Lars Vilks is third from the left (thanks to Steen for the photo).
Yesterday I reported on a seminar in Stockholm at which Lars Vilks’ drawings were displayed, and the artist was present to discuss the Modoggies.
Now I have some additional information about the seminar, based on an article in yesterday’s Svenska Dagbladet. Our Danish correspondent Kepiblanc has translated it, accompanied by this observation:
The fact that Muslims can stand up at a public meeting and talk about Vilks as a “dead man walking” without police interference is quite telling.
And now for the translation itself:
Commotion while debating Vilks’ drawings
Halfway through a seminar on freedom of speech in Stockholm a group of Muslims hijacked the focus from Lars Vilks. In Swedish and Arabic Husam Madani criticized the Swedish artist and defended the prophet.
According to Arabic -speaking listeners Husam Madani said as follows: “Let his death be a lesson for the others.”
People in the audience took that as a threat. The police did not interfere while he was speaking.
Already half an hour prior to the seminar, arranged by Humanists of Stockholm and the Central Committee of Ex-Muslims in Sweden, a large media presence gathered outside the venue. Swedish as well as international press were ready.
Several police patrols cruised the area and the participants of the meeting were screened.
“Islam is becoming a political movement if you use religion for political purposes. We secular Muslims must react. To preserve freedom of speech is of utmost importance to mankind,” says Afsaneh Vahdat, Chairman of Ex-Muslims in Sweden.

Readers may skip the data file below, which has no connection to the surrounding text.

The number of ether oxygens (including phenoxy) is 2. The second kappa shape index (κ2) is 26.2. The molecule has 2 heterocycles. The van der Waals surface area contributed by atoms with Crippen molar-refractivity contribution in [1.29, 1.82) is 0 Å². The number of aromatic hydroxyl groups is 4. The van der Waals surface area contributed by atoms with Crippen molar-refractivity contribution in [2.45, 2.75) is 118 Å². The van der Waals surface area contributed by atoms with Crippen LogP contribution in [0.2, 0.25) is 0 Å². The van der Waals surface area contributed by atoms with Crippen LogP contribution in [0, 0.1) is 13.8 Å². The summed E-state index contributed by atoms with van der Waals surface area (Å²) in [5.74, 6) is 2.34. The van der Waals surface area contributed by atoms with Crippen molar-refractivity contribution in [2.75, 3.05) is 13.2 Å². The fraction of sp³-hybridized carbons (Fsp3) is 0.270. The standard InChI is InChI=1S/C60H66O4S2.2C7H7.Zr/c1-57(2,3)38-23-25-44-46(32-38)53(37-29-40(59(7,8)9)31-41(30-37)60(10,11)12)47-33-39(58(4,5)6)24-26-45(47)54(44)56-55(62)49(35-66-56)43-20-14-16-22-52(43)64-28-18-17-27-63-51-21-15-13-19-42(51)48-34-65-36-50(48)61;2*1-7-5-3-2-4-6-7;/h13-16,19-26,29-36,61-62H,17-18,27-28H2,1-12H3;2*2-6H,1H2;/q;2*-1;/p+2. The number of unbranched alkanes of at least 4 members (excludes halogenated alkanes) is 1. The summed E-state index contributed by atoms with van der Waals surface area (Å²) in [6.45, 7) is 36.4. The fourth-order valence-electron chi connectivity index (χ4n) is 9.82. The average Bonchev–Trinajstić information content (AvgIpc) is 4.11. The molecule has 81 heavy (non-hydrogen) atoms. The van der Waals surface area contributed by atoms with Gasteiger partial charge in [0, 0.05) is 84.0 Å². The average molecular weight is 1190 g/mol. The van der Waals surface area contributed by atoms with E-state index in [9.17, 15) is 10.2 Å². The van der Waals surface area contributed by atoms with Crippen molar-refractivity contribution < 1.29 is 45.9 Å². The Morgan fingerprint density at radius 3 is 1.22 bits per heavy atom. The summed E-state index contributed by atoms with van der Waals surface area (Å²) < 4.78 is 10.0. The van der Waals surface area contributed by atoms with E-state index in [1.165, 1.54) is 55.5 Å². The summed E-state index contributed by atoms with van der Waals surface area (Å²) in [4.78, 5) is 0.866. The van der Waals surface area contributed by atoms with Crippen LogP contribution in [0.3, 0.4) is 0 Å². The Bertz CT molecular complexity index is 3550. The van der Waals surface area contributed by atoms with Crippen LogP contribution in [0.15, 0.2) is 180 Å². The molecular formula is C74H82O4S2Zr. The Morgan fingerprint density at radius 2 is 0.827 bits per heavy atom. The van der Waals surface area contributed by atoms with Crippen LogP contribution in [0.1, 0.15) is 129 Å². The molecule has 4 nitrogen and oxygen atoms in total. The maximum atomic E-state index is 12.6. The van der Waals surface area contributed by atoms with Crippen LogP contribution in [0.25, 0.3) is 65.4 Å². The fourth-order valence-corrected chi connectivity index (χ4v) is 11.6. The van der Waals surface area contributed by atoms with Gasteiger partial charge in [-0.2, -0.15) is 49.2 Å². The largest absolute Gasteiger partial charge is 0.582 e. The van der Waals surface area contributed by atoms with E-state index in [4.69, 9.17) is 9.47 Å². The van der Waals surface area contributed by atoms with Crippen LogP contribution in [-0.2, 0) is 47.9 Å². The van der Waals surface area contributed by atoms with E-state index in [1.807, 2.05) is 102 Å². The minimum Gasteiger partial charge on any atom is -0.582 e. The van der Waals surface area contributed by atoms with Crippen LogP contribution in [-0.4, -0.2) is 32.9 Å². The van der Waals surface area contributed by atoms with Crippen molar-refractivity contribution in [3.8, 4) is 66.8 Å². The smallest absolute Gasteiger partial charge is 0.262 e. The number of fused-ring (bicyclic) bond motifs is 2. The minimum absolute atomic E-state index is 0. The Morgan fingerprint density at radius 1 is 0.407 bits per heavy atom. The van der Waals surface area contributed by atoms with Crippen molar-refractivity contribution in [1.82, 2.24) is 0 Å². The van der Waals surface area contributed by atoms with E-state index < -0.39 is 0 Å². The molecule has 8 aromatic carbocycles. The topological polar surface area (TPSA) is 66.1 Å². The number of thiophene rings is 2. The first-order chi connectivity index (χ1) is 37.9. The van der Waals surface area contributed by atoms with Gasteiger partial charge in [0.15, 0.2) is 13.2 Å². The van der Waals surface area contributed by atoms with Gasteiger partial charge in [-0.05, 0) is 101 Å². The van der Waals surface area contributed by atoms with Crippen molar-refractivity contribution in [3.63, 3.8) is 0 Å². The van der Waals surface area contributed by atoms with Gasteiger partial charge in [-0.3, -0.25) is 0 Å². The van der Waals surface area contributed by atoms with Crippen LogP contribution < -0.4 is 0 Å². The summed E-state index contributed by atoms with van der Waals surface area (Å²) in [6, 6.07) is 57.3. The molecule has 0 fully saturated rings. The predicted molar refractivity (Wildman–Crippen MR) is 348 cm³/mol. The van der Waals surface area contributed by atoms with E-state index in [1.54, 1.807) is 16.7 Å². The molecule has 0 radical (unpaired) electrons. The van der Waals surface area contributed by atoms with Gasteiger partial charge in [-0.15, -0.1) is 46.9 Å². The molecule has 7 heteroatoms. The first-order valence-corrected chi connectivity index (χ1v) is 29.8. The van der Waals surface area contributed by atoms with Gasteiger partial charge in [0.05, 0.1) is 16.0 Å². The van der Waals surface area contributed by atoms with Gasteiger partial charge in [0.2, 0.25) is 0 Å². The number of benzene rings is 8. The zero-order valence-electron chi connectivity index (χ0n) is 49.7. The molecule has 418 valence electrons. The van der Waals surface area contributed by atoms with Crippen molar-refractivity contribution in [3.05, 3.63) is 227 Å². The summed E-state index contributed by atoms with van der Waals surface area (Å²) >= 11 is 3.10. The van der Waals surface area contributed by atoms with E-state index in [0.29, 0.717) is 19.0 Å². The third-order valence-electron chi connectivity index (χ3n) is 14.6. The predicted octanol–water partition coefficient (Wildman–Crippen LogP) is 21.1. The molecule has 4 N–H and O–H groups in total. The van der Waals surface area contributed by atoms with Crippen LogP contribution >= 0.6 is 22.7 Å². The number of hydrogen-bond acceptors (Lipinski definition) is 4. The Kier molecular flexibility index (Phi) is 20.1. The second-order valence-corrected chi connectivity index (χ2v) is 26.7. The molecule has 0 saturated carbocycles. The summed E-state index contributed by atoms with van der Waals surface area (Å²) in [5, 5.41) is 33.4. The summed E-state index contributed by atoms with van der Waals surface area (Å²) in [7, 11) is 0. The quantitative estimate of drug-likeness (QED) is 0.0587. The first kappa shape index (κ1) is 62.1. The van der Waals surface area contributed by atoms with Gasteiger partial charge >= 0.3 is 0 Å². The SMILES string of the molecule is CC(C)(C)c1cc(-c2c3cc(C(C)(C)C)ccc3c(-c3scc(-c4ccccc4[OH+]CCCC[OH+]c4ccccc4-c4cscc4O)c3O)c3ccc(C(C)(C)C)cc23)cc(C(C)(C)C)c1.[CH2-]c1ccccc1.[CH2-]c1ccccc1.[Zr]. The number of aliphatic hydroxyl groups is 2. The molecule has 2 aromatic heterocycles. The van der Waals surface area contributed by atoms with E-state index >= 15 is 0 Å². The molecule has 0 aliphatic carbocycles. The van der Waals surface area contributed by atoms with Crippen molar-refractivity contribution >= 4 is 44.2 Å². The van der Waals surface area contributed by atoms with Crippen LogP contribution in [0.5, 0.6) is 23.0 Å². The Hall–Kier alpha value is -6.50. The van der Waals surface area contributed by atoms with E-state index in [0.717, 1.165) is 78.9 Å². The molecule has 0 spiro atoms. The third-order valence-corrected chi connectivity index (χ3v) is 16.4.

Lars Vilks himself displayed the notorious drawing of the prophet Mohammed as a roundabout-dog:
“I couldn’t exhibit it and that’s why so few people have actually seen it. Some people say it isn’t art, so I have commanded myself to draw a better one.”
During the seminar some men prayed in the apartment above the seminar.
“We are Muslims and we love the prophet. We do not accept what this man is doing. It is forbidden,” says Husam Madani.
The others applauded. They were not affiliated with any particular organization, they claimed.
– – – – – – – – –
When the seminar opened for questions the men entered. The meeting’s moderator allowed Husam Madani to speak.
“We do not accept anyone to say one single unpleasant word about our prophet. We love out prophet more than out parents, more than our children, more than our lives.
“I want to say a word to Sweden: I call you to Islam. And I will say a word to Lars Vilks.” And then Husam Madani said something in Arabic. During that he was interrupted by the audience and some shouted that he was threatening. Yet Lars Vilks and the other panelists wanted to hear what he was saying.
When Husam Madani had finished he and the men left the venue.
Once again it was publicized that more than 100 Swedish companies were threatened by militant Islamists. Addresses and maps have been published on web-sites.
“Some people say that I am responsible. I will not accept that. The responsibility lies with those who threaten,” says Lars Vilks in a comment.
For previous posts on Lars Vilks and the Roundabout Dogs, see the Modoggie Archives.